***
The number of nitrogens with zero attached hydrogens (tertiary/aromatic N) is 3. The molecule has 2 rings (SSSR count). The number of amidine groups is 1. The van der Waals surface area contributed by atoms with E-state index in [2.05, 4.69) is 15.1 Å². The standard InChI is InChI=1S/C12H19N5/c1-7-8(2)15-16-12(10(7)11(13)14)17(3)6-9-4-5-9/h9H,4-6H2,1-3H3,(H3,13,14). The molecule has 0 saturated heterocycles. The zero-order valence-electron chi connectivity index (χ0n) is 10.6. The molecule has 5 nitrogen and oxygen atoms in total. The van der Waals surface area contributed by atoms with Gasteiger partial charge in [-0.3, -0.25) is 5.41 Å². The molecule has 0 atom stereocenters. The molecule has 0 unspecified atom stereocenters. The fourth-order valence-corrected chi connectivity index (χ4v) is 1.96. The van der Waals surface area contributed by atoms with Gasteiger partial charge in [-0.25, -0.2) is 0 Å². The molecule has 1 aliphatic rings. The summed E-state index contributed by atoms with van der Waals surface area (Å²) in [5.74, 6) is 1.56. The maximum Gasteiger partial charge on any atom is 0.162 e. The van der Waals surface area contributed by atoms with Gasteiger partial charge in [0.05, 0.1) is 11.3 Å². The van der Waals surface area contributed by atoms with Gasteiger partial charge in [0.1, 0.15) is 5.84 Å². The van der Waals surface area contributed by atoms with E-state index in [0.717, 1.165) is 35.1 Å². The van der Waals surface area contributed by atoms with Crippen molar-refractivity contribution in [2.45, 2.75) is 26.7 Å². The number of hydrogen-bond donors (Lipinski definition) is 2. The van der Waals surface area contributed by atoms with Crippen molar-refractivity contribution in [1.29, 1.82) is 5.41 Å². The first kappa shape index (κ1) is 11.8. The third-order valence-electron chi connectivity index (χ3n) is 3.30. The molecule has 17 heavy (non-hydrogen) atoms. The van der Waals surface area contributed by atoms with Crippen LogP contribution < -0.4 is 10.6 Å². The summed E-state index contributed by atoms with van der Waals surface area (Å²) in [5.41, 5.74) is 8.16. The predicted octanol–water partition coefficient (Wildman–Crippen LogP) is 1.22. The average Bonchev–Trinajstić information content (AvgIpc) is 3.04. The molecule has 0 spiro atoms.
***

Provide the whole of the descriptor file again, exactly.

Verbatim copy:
The number of nitrogens with zero attached hydrogens (tertiary/aromatic N) is 3. The molecule has 2 rings (SSSR count). The number of amidine groups is 1. The van der Waals surface area contributed by atoms with E-state index in [2.05, 4.69) is 15.1 Å². The standard InChI is InChI=1S/C12H19N5/c1-7-8(2)15-16-12(10(7)11(13)14)17(3)6-9-4-5-9/h9H,4-6H2,1-3H3,(H3,13,14). The molecule has 0 saturated heterocycles. The zero-order valence-electron chi connectivity index (χ0n) is 10.6. The molecule has 5 nitrogen and oxygen atoms in total. The van der Waals surface area contributed by atoms with Gasteiger partial charge in [-0.3, -0.25) is 5.41 Å². The molecule has 0 atom stereocenters. The molecule has 0 unspecified atom stereocenters. The fourth-order valence-corrected chi connectivity index (χ4v) is 1.96. The van der Waals surface area contributed by atoms with Gasteiger partial charge in [-0.25, -0.2) is 0 Å². The molecule has 1 aliphatic rings. The summed E-state index contributed by atoms with van der Waals surface area (Å²) in [5.74, 6) is 1.56. The maximum Gasteiger partial charge on any atom is 0.162 e. The van der Waals surface area contributed by atoms with Gasteiger partial charge in [0.05, 0.1) is 11.3 Å². The van der Waals surface area contributed by atoms with Gasteiger partial charge in [0.1, 0.15) is 5.84 Å². The van der Waals surface area contributed by atoms with E-state index in [0.717, 1.165) is 35.1 Å². The van der Waals surface area contributed by atoms with Crippen molar-refractivity contribution in [2.45, 2.75) is 26.7 Å². The number of hydrogen-bond donors (Lipinski definition) is 2. The van der Waals surface area contributed by atoms with Crippen molar-refractivity contribution in [1.29, 1.82) is 5.41 Å². The first kappa shape index (κ1) is 11.8. The third-order valence-electron chi connectivity index (χ3n) is 3.30. The molecule has 17 heavy (non-hydrogen) atoms. The van der Waals surface area contributed by atoms with Crippen LogP contribution < -0.4 is 10.6 Å². The summed E-state index contributed by atoms with van der Waals surface area (Å²) in [5.41, 5.74) is 8.16. The predicted octanol–water partition coefficient (Wildman–Crippen LogP) is 1.22. The average Bonchev–Trinajstić information content (AvgIpc) is 3.04. The molecule has 0 spiro atoms.